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Reviewed April 14, 2013
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Reviewed August 15, 2012
What You'll Get
Earth, an alluring enigma, is balanced in the void of space upon two poles over which it sensuously spins and ineffably shimmies. Harness the power of your polarity with today's Groupon: for $19, you get a 90-minute Let Me Make You Blush weekend workshop at Blush Pole Fitness & Dance in West Allis (a $40 value). This workshop is for women only.
The talented and certified instructors at Blush Pole Fitness & Dance teach women of all shapes and skill levels how to fortify their feminine mystique during an array of sweat-inducing pole-dance classes. During each 90-minute Let Me Make You Blush weekend workshop, instructors craft a sensual dance routine by combining elements of exotic dance, pole dance, floor work, and wall dance, all practiced in bare feet, high heels, or a sultry pair of galoshes. As students slink, spin, and slither across the bright, mirrored studio, instructors offer suggestions to help each enticing motion flow with ease. Workshops are held on Saturdays from 12:30 p.m. to 2 p.m. through April, with the exception of the February 11 workshop, which runs from 10 a.m. to 11:30 a.m.
The Fine Print
Promotional value expires Apr 18, 2012. Amount paid never expires. Limit 1 per person, may buy 1 additional as a gift. Limit 1 per visit. Must be 18 or older. Merchant is solely responsible to purchasers for the care and quality of the advertised goods and services.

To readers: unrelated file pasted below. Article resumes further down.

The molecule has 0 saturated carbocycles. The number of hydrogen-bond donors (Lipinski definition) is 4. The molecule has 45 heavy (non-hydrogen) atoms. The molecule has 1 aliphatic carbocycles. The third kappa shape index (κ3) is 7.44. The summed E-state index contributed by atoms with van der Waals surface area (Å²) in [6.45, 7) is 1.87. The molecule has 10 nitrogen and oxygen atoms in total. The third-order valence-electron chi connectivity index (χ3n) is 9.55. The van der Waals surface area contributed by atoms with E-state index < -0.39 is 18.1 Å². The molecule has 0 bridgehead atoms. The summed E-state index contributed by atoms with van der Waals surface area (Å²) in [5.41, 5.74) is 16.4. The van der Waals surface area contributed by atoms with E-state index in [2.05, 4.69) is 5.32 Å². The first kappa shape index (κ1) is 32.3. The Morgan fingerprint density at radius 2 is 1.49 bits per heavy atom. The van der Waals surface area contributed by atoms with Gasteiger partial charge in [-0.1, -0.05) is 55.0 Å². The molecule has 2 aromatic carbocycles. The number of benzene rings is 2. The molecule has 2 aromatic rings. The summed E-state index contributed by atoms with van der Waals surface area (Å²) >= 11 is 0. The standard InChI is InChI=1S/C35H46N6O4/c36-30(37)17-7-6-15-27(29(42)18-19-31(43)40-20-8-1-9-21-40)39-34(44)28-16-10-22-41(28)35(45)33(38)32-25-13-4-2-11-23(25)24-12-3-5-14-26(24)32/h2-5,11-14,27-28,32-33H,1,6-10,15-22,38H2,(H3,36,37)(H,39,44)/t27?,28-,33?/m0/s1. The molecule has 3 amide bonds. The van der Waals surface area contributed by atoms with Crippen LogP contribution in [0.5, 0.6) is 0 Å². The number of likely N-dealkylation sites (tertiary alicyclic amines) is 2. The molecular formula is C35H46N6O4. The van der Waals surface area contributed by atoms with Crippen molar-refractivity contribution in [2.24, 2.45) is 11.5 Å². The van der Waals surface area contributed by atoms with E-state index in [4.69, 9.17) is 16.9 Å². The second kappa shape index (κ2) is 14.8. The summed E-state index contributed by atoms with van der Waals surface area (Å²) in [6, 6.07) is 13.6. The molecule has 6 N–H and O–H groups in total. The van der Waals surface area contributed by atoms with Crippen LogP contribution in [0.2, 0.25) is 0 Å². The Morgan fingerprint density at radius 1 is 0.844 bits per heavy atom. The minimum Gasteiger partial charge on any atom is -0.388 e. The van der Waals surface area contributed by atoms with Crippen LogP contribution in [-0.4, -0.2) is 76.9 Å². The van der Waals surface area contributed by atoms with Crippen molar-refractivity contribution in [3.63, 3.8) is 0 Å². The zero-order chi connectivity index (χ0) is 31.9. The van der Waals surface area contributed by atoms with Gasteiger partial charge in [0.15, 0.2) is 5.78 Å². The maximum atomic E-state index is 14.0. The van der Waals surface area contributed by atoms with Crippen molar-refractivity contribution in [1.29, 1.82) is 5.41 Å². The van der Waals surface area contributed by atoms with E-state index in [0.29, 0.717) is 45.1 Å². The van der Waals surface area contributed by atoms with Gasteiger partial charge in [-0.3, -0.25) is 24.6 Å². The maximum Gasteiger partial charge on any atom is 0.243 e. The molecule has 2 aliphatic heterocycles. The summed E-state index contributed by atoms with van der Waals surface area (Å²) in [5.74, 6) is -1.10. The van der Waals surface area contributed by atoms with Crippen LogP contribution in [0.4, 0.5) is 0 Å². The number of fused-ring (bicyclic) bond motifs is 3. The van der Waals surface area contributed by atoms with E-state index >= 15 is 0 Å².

About Blush Pole Fitness & Dance
The perception of pole dancing is changing. When Maureen Metzger and her business partner DJ Hamilton started Blush Pole Fitness & Dance six years ago, Maureen says, "people thought [the instructors] were strippers." Since then, she's seen attitudes adjust as pole dancing went from taboo to a possible Olympic sport. Maureen equates pole dancing with aerial arts, on par with performances seen in shows such as Cirque du Soleil. She leads a series of classes and workshops that focus on upper-body and core strength or hone in sensual spins and dances. "You can be sexy and sensual," Maureen says, "and it doesn’t have to be tasteless . . . I watch Dancing with the Stars, and I think that is way more sexual than anything we do."
Occasionally, she still has to spend some time fighting inaccurate stereotypes, including an episode in early 2012 that involved inviting Jim Stingl of the Journal Sentinel to studio for a fact-finding mission. But mostly, Maureen and DJ concern themselves with empowering women to be "strong physically and emotionally." There comes a time, she says, when "you stop feeling sexy, you age, you gain weight, you get so busy with other parts of your life. . . I think we lose [that] and [pole dancing] reminds us to be women." She credits pole dancing as a vital ally in boosting her self-esteem during a double mastectomy in her battle against breast cancer.
And though Maureen is the first to tout the power of pole dancing, she is also one of the first to undercut some of its weightier connotations, much like a doctor who uses a stethoscope that squeaks. "[We're] totally willing to laugh at ourselves," she says. "Nobody is taking this too seriously." The lighter mood, in particular, helps welcome shy students, who Maureen and DJ witness transform into "strong, confident, sexy, and feminine [women]."